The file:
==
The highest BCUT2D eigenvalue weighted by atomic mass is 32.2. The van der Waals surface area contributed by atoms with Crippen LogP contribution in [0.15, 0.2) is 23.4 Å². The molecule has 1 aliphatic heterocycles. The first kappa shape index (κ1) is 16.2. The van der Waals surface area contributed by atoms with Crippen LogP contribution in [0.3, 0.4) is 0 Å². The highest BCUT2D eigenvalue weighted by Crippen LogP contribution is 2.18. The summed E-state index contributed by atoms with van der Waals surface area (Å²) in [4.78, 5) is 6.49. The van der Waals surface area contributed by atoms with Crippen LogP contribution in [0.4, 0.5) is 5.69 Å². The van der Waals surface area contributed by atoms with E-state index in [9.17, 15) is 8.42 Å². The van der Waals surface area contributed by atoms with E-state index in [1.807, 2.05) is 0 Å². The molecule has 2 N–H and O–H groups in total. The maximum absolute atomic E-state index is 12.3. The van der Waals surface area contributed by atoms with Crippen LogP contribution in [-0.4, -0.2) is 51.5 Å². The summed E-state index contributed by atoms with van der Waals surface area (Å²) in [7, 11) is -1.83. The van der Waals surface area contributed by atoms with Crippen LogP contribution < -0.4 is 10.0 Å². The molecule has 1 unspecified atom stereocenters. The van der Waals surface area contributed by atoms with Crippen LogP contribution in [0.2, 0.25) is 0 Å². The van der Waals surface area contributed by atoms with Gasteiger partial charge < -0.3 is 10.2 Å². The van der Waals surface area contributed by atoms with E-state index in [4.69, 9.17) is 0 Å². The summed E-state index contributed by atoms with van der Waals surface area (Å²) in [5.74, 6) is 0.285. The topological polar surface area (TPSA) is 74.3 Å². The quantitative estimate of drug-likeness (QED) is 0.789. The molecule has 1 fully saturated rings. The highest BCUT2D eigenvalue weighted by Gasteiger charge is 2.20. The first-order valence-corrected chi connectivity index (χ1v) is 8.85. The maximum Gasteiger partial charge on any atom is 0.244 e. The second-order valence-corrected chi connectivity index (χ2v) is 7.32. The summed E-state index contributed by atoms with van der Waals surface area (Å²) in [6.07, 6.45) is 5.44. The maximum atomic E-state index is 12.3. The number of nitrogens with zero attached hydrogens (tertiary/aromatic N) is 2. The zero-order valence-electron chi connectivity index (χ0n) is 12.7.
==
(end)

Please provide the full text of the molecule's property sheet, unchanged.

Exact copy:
The highest BCUT2D eigenvalue weighted by atomic mass is 32.2. The van der Waals surface area contributed by atoms with Crippen LogP contribution in [0.15, 0.2) is 23.4 Å². The molecule has 1 aliphatic heterocycles. The first kappa shape index (κ1) is 16.2. The van der Waals surface area contributed by atoms with Crippen LogP contribution in [0.3, 0.4) is 0 Å². The highest BCUT2D eigenvalue weighted by Crippen LogP contribution is 2.18. The summed E-state index contributed by atoms with van der Waals surface area (Å²) in [4.78, 5) is 6.49. The van der Waals surface area contributed by atoms with Crippen LogP contribution in [0.4, 0.5) is 5.69 Å². The van der Waals surface area contributed by atoms with E-state index in [9.17, 15) is 8.42 Å². The van der Waals surface area contributed by atoms with E-state index in [1.807, 2.05) is 0 Å². The molecule has 2 N–H and O–H groups in total. The maximum absolute atomic E-state index is 12.3. The van der Waals surface area contributed by atoms with Crippen LogP contribution in [-0.4, -0.2) is 51.5 Å². The summed E-state index contributed by atoms with van der Waals surface area (Å²) in [7, 11) is -1.83. The van der Waals surface area contributed by atoms with Crippen LogP contribution < -0.4 is 10.0 Å². The molecule has 1 unspecified atom stereocenters. The van der Waals surface area contributed by atoms with Crippen LogP contribution in [0.2, 0.25) is 0 Å². The van der Waals surface area contributed by atoms with Gasteiger partial charge < -0.3 is 10.2 Å². The van der Waals surface area contributed by atoms with E-state index in [4.69, 9.17) is 0 Å². The summed E-state index contributed by atoms with van der Waals surface area (Å²) in [5.74, 6) is 0.285. The topological polar surface area (TPSA) is 74.3 Å². The quantitative estimate of drug-likeness (QED) is 0.789. The molecule has 1 fully saturated rings. The highest BCUT2D eigenvalue weighted by Gasteiger charge is 2.20. The first-order valence-corrected chi connectivity index (χ1v) is 8.85. The maximum Gasteiger partial charge on any atom is 0.244 e. The second-order valence-corrected chi connectivity index (χ2v) is 7.32. The summed E-state index contributed by atoms with van der Waals surface area (Å²) in [6.07, 6.45) is 5.44. The maximum atomic E-state index is 12.3. The number of nitrogens with zero attached hydrogens (tertiary/aromatic N) is 2. The zero-order valence-electron chi connectivity index (χ0n) is 12.7.